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Elderly man breaks down in tears on Antiques Roadshow after discovering astonishing value of his prized child’s blanket

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An old man breaks down in tears after learning the high price of his childhood blanket.

An old man breaks down in tears after learning the high price of his childhood blanket.

In an old clip that has resurfaced on social media, Antiques Roadshow guest Ted Kuntz showed appraiser Donald Ellis a blanket that he said was “over the back of a chair” in his home.

Kuntz said Kit Carson, a famous American frontiersman of the late 19th century, gave the blanket to his grandmother’s adoptive father.

During the time Kuntz lived with his grandmother, he said the blanket was on the bed where he slept and kept him warm during the cold winter months.

‘Did you notice that when you showed me this I stopped breathing a little?’ Ellis told Kuntz. “Do you have any idea what you’re seeing here?”

An old man breaks down in tears after learning the high price of his childhood blanket.

Elderly man breaks down in tears on Antiques Roadshow after

In a resurfaced clip from Antiques Roadshow, Ted Kuntz showed appraiser Donald Ellis a blanket that he said was “over the back of a chair” in his home.

Knowing that Kuntz was unaware of the blanket’s true value, Ellis asked him, “Are you a rich man, Ted?” because he knew that his life was about to change forever.

The blanket Kuntz brought was actually a rare First Phase Navajo Ute chief blanket, one of the first types of chief blankets made between 1840 and 1860.

“This is Navajo weaving in its purest form,” Ellis said, noting the incredible condition of the blanket. “It’s the biggest thing I’ve seen on the Roadshow.”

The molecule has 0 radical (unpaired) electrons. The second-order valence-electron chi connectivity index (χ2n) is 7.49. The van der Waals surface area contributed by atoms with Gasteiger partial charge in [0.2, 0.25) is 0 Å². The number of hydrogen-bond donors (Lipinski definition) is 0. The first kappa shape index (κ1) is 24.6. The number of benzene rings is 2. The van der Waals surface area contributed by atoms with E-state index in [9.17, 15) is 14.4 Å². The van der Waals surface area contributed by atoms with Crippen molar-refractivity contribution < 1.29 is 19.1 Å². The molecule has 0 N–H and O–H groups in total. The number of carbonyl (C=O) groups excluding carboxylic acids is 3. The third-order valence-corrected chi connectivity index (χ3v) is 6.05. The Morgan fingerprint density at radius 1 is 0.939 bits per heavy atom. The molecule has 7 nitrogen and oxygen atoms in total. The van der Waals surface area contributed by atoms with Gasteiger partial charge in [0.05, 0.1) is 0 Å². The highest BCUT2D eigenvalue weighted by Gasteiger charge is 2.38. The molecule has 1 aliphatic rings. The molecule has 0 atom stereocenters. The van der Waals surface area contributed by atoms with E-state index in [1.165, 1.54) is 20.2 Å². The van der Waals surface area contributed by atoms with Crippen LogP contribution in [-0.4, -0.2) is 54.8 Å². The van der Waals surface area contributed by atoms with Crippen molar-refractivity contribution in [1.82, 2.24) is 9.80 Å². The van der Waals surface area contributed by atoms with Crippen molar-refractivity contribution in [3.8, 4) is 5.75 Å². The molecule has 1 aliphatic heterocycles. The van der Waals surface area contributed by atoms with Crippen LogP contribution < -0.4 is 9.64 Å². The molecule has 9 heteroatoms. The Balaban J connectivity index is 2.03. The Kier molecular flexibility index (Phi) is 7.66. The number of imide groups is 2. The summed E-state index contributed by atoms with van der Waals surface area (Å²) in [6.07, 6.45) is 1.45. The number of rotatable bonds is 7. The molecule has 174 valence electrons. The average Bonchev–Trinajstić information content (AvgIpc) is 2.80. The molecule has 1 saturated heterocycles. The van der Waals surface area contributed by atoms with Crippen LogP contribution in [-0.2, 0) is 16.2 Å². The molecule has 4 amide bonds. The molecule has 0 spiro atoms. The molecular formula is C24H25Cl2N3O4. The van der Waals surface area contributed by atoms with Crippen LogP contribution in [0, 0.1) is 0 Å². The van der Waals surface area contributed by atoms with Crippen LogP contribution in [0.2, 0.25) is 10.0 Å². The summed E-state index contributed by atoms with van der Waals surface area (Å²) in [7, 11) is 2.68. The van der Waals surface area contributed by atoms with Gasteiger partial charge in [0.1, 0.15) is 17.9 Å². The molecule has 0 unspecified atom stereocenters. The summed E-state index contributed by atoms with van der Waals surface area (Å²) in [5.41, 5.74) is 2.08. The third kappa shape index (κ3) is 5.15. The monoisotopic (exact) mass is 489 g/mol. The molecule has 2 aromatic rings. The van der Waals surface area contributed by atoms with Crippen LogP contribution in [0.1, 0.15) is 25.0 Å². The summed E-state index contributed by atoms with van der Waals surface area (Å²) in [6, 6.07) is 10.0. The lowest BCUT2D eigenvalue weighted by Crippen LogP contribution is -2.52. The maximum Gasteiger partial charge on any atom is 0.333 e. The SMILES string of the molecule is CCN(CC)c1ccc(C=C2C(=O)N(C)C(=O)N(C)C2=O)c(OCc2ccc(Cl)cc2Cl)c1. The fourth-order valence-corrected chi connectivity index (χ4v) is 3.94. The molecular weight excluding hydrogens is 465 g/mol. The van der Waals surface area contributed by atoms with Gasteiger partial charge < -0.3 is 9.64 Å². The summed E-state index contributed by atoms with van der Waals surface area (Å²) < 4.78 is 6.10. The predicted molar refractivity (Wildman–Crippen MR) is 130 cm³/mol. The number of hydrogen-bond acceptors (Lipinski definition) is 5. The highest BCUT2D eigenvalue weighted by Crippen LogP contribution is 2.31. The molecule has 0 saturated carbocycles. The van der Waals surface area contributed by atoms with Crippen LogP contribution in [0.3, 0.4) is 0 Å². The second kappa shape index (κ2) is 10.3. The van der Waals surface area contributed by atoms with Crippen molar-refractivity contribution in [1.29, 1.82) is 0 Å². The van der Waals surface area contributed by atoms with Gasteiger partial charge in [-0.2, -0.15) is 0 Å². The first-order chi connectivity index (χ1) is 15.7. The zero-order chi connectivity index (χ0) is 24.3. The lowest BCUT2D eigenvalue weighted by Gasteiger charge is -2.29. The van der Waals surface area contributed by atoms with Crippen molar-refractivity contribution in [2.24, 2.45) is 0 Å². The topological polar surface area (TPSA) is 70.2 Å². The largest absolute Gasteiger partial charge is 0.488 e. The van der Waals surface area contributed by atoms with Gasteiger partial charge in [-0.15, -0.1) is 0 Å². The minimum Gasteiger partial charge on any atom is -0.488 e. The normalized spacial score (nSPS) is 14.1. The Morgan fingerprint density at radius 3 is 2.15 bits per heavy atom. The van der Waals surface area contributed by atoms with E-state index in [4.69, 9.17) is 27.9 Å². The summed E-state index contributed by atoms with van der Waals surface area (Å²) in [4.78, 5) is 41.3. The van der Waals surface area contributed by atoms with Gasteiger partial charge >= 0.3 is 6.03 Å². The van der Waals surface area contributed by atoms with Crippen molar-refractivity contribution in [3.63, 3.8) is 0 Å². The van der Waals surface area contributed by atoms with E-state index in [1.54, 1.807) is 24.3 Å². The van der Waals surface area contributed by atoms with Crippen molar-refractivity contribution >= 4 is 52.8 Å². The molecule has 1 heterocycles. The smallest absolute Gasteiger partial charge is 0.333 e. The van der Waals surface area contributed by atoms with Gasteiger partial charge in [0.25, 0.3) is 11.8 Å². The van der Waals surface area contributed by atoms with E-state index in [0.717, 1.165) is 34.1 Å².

‘On a really bad day, this textile would be worth $350,000. On a good day, it’s about half a million dollars,” Ellis said, as Kuntz’s eyes filled with tears.

The value of the item, the appraiser explained, did not take into account the provenance of the item as a gift from Kit Carson, which could not be confirmed at the time.

Unfortunately, there is a dark story associated with the infamous frontiersman.

Ellis said the blanket Kuntz brought was actually a rare First Phase Navajo Ute chief blanket, one of the first types of chief blankets made between 1840 and 1860.

Ellis said the blanket Kuntz brought was actually a rare First Phase Navajo Ute chief blanket, one of the first types of chief blankets made between 1840 and 1860.

In 1864, under military orders, Kit Carson led the forced relocation of Navajo communities from their ancestral lands in present-day Arizona to a much smaller reservation.

When the Navajos resisted, Carson’s tactics included a scorched earth campaign aimed at starving them into submission.

This brutal episode, known as the Long Walk of the Navajos, led to the deaths of thousands of people, a devastating loss of life that is today considered an act of ethnic cleansing.

Despite this horrible truth, the blanket was said to be worth 20% more if it had a confirmed connection to Carson.

The blanket was eventually sold to an anonymous buyer for $450,000 years after Kuntz appeared on Roadshow. The blanket was then donated to the Detroit Institute of Arts (pictured: the Navajo blanket displays at the Detroit Institute of Arts)

The blanket was eventually sold to an anonymous buyer for $450,000 years after Kuntz appeared on Roadshow. The blanket was then donated to the Detroit Institute of Arts (pictured: the Navajo blanket displays at the Detroit Institute of Arts)

Kuntz said he immediately contacted Ellis to see if he would be interested in helping him sell the blanket. Ellis offered him $300,000 with the idea that they would split the price he could sell it for.

However, this offer was made before the 9/11 terrorist attacks, and Ellis was left with a $300,000 investment in the blanket, but there was no sale in sight to complete the second part of the deal.

In a later episode, it was revealed that the blanket had been sold to an anonymous buyer for $450,000 years after Kuntz appeared on Roadshow. The blanket was then donated to the Detroit Institute of Arts and Kuntz used the windfall to pay off the mortgage on his house.

“I knew we couldn’t afford to preserve it and that it would be better to be somewhere where it could be properly preserved,” he said.

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